Suddenly, he could not tell the time by looking at his wristwatch, and he had a growing problem with his wall clock. How frustrating it must be to not know what time of day it is! I bought him a talking cube clock, a very large numeral wall clock and he now has a talking wristwatch. At the press of a button on the Reizen cube clock, he can hear the time of day or the date perfectly. It is very compact and the buttons could have been a bit larger but he seemed to find them fine with no problems. It takes 2 AA batteries and these were still going strong a year later!
A talking alarm clock is very useful, and you can even buy talking clocks that tell you the temperature too! I have noticed that these products tend to be rather loud. which can be a good thing too.
Imagine trying to measure something with a tape measure and you just can't see the exact measurement clearly, or taking your temperature with a thermometer and not being able to actually read it! There are talking substitutes for these, and many other simple everyday things that we all take for granted.
My father started having difficulty seeing the writing on packets and tins in his food cupboard. He couldn't see the "use-by" dates on food without his magnifier. This was clearly somewhat of a worry to me, and I do encourage him to use his magnifier more. I bought him something called a "talking tin lid" which is very useful. He has ten seconds of talk time to record whatever he wants and then places it over a can. In this way, he can easily identify what is in the tin. Of course, sell-by dates could also be recorded.
Talking kitchen scales and calculators are also good practical gifts for anyone with visual impairment. The voice on talking scales tells you what you need to know starting with when the bowl is ready to start weighing.
Phones and Cell Phones for Low Vision
My father was having difficulty seeing the numbers on his telephone and using his cell phone became impossible for him. The telephone is very important in communicating with family and friends and something else we all take for granted. Imagine having a mobile phone and not being able to call or send a text message to someone because your eyesight will not allow it. Buying big-button telephones and cell/mobile phones is a great idea for those who are visually impaired.
Miscellaneous Low-Vision Aids
People tend to use their hands more to feel things when they can not see so well, more so with severe eyesight deterioration. You can buy raised stickers or bumps to place on objects. If the person with low vision does not have a color issue, these stickers can be color-coded to aid in identification. Mobility shops should sell these visual aids.
My father can not see the writing on his DVD player for example. I color-coded the buttons with traffic light colors. So he has red for stop, yellow (amber) for pause and green for play.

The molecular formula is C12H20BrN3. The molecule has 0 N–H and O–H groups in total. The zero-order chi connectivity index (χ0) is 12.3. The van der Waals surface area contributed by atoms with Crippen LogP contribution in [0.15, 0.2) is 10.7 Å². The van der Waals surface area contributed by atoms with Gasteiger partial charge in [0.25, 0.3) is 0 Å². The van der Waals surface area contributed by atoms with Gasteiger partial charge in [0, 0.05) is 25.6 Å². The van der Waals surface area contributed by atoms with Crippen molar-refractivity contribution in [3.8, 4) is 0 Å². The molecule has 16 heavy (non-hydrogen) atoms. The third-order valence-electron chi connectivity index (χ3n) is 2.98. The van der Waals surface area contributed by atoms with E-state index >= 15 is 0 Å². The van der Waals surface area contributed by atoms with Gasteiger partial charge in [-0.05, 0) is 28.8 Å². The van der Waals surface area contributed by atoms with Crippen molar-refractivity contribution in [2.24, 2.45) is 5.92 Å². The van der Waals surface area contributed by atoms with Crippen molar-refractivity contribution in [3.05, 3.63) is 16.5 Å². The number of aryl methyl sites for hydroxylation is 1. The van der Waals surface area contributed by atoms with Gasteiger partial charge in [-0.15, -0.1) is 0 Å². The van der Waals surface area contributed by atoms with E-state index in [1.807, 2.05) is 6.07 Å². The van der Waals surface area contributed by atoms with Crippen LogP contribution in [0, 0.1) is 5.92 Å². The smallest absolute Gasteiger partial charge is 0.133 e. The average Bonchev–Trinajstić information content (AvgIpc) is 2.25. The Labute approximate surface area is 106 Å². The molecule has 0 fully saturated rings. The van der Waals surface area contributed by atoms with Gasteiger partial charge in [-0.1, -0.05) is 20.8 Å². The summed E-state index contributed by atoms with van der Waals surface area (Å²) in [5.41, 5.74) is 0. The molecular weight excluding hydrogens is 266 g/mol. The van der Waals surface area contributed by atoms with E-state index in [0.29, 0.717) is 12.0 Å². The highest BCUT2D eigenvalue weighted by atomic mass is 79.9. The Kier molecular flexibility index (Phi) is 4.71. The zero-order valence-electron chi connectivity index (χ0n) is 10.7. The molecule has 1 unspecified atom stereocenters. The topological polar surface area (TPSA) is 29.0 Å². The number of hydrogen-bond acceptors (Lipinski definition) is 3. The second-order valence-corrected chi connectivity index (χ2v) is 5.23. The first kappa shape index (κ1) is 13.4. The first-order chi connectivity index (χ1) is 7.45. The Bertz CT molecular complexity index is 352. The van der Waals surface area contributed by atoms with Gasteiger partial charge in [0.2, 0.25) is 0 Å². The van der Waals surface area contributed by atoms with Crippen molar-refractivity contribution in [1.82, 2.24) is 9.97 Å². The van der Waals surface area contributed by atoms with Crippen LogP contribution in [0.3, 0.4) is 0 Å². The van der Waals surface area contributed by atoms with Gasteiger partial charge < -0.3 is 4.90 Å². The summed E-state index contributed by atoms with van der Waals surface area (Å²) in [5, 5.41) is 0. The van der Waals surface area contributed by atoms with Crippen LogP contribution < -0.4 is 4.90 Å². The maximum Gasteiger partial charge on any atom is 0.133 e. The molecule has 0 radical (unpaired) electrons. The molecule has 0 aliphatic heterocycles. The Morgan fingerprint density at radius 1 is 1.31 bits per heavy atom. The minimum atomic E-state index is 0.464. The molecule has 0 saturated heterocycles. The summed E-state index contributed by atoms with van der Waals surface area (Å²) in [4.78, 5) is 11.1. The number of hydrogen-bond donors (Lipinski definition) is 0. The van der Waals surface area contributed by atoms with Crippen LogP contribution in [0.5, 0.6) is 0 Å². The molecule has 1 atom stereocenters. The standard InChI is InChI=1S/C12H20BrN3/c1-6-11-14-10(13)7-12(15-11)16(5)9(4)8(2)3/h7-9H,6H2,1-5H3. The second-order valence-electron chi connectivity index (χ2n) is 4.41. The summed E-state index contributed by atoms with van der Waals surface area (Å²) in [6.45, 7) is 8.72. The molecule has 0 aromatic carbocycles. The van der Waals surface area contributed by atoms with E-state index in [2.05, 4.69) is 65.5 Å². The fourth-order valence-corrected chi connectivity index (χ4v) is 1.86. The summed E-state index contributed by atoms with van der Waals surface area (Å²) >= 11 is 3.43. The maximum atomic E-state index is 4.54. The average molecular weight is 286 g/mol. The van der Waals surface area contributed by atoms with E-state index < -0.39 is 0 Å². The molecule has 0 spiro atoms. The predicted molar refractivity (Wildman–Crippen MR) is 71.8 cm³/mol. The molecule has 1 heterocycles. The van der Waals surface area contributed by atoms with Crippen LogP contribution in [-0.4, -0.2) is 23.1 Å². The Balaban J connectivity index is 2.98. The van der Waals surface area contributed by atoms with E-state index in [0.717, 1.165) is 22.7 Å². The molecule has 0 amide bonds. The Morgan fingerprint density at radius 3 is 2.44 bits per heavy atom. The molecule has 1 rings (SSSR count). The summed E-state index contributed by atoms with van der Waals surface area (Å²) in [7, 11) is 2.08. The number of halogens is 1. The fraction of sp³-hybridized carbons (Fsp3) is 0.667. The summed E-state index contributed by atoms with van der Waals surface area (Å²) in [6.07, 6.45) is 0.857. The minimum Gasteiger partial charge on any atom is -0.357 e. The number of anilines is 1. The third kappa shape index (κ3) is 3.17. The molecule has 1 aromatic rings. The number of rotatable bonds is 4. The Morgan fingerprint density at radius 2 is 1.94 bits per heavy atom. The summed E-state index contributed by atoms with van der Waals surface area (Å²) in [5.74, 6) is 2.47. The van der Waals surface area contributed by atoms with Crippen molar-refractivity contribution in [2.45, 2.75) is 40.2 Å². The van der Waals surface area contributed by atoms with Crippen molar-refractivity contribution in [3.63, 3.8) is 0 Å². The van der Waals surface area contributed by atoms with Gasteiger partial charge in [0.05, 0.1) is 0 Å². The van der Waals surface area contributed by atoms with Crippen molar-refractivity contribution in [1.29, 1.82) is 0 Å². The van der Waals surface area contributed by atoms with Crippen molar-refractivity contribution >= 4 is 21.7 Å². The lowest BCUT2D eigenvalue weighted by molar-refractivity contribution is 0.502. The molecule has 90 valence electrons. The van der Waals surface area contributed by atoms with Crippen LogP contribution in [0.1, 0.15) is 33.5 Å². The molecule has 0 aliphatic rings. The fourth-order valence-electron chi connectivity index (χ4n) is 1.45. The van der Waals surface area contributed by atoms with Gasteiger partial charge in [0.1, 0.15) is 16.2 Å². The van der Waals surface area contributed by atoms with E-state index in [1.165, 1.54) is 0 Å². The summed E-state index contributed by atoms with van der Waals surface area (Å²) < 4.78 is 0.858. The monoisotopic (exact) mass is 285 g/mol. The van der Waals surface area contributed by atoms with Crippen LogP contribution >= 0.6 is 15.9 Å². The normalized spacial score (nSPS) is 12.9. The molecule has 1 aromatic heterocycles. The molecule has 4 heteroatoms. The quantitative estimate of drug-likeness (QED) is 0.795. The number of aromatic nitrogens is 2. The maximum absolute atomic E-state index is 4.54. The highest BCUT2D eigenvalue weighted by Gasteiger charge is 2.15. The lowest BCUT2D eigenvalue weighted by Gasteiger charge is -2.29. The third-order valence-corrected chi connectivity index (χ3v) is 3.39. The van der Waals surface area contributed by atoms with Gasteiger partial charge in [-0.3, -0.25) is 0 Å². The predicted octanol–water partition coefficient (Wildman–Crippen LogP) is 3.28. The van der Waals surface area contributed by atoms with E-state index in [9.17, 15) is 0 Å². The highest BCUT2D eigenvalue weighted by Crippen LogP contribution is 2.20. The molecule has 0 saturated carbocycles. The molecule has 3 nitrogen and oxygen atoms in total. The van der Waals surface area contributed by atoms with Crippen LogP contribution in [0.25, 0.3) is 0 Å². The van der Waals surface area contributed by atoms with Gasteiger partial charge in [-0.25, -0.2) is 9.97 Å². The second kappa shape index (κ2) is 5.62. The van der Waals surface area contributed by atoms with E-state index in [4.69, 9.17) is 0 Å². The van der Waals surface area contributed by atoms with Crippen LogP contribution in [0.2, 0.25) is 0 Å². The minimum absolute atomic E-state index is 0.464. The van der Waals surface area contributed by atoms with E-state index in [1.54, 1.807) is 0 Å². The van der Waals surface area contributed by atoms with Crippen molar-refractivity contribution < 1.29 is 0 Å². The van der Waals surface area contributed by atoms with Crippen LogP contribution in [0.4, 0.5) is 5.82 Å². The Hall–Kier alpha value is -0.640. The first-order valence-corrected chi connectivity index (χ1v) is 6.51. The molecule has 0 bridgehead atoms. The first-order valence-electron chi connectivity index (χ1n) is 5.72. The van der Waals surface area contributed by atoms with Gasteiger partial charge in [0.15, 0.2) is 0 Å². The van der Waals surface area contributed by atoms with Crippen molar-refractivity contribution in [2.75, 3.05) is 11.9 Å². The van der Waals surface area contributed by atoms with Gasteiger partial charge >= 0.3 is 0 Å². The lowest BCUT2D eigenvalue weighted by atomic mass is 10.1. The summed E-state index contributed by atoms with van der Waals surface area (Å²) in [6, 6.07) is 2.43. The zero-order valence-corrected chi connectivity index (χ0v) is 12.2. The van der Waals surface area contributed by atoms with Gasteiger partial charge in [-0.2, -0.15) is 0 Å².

Here are some more ideas for low-vision aids to give as gifts:
- Writing or signature guide—placed on paper these can guide a person where to write
- Playing cards with large bold symbols
- Low vision writing paper which is usually yellow with bold black lines
- Digital bathroom scales with large bold numbers or kitchen scales
- Low vision envelopes that already have bold printed black lines on them for writing an address
- Magnifiers that can be hung around the neck leave the hands free
- Talking calculators
- Talking money identifier/bill reader—helps to count and pay money
- Digital photo viewer—when photos are simply too small to see
I wasted money on some gifts that my father simply couldn't use, but I hope this article helps to give you some ideas so that you don't make the same mistakes. Buying practical gifts for someone who has low vision can help them keep some of their independence, too.
This content is accurate and true to the best of the author’s knowledge and does not substitute for diagnosis, prognosis, treatment, prescription, and/or dietary advice from a licensed health professional. Drugs, supplements, and natural remedies may have dangerous side effects. If pregnant or nursing, consult with a qualified provider on an individual basis. Seek immediate help if you are experiencing a medical emergency.
meloncauli (author) from UK on October 31, 2012:
Thanks for your comment Linda! I would love laser eye surgery and it's perhaps something I will look to in the not too distant future. I already get frustrated if I misplace my glasses! :)
Linda Chechar from Arizona on October 30, 2012:
These are great ideas to help those with vision issues. I've had vision problems for most of my life. I had Lasik about 7 years ago and it improved my life dramatically, but we never know what we'll be faced with as we age. It is good to know these aids are available!
meloncauli (author) from UK on October 26, 2012:
Thanks billybuc! I hope mine stabilizes! Seeing someone lose their sight slowly is very sad.
Bill Holland from Olympia, WA on October 26, 2012:
Really interesting! I have worn glasses since I was five years old, but luckily, my eyesight stabilized about ten years ago, so it isn't getting worse. Great suggestions here!